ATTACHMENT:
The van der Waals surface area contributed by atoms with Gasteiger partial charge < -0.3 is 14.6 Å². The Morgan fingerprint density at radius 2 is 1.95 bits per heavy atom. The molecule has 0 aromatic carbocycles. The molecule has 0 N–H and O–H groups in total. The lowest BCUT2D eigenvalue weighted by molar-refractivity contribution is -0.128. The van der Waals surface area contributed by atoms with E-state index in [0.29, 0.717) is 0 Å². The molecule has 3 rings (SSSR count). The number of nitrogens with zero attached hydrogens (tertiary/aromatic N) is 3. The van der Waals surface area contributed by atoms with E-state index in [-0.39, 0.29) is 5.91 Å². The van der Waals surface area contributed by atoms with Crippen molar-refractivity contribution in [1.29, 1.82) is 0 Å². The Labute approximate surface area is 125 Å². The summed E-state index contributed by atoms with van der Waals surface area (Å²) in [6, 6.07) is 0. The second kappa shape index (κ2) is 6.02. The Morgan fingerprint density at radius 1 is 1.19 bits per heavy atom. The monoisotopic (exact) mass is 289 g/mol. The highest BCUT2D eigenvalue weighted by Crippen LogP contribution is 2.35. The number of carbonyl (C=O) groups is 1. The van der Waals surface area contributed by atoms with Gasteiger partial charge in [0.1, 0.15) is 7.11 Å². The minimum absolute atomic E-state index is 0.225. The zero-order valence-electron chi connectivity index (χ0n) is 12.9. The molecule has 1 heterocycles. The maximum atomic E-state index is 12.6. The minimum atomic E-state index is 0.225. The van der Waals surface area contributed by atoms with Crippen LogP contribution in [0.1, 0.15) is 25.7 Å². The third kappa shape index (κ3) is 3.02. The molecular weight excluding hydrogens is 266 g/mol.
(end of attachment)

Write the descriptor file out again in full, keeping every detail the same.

The van der Waals surface area contributed by atoms with Gasteiger partial charge < -0.3 is 14.6 Å². The Morgan fingerprint density at radius 2 is 1.95 bits per heavy atom. The molecule has 0 aromatic carbocycles. The molecule has 0 N–H and O–H groups in total. The lowest BCUT2D eigenvalue weighted by molar-refractivity contribution is -0.128. The van der Waals surface area contributed by atoms with E-state index in [0.29, 0.717) is 0 Å². The molecule has 3 rings (SSSR count). The number of nitrogens with zero attached hydrogens (tertiary/aromatic N) is 3. The van der Waals surface area contributed by atoms with E-state index in [-0.39, 0.29) is 5.91 Å². The van der Waals surface area contributed by atoms with Crippen molar-refractivity contribution in [1.29, 1.82) is 0 Å². The Labute approximate surface area is 125 Å². The summed E-state index contributed by atoms with van der Waals surface area (Å²) in [6, 6.07) is 0. The second kappa shape index (κ2) is 6.02. The Morgan fingerprint density at radius 1 is 1.19 bits per heavy atom. The monoisotopic (exact) mass is 289 g/mol. The highest BCUT2D eigenvalue weighted by Crippen LogP contribution is 2.35. The number of carbonyl (C=O) groups is 1. The van der Waals surface area contributed by atoms with Gasteiger partial charge in [0.1, 0.15) is 7.11 Å². The minimum absolute atomic E-state index is 0.225. The zero-order valence-electron chi connectivity index (χ0n) is 12.9. The molecule has 1 heterocycles. The maximum atomic E-state index is 12.6. The minimum atomic E-state index is 0.225. The van der Waals surface area contributed by atoms with Crippen LogP contribution in [0.1, 0.15) is 25.7 Å². The third kappa shape index (κ3) is 3.02. The molecular weight excluding hydrogens is 266 g/mol.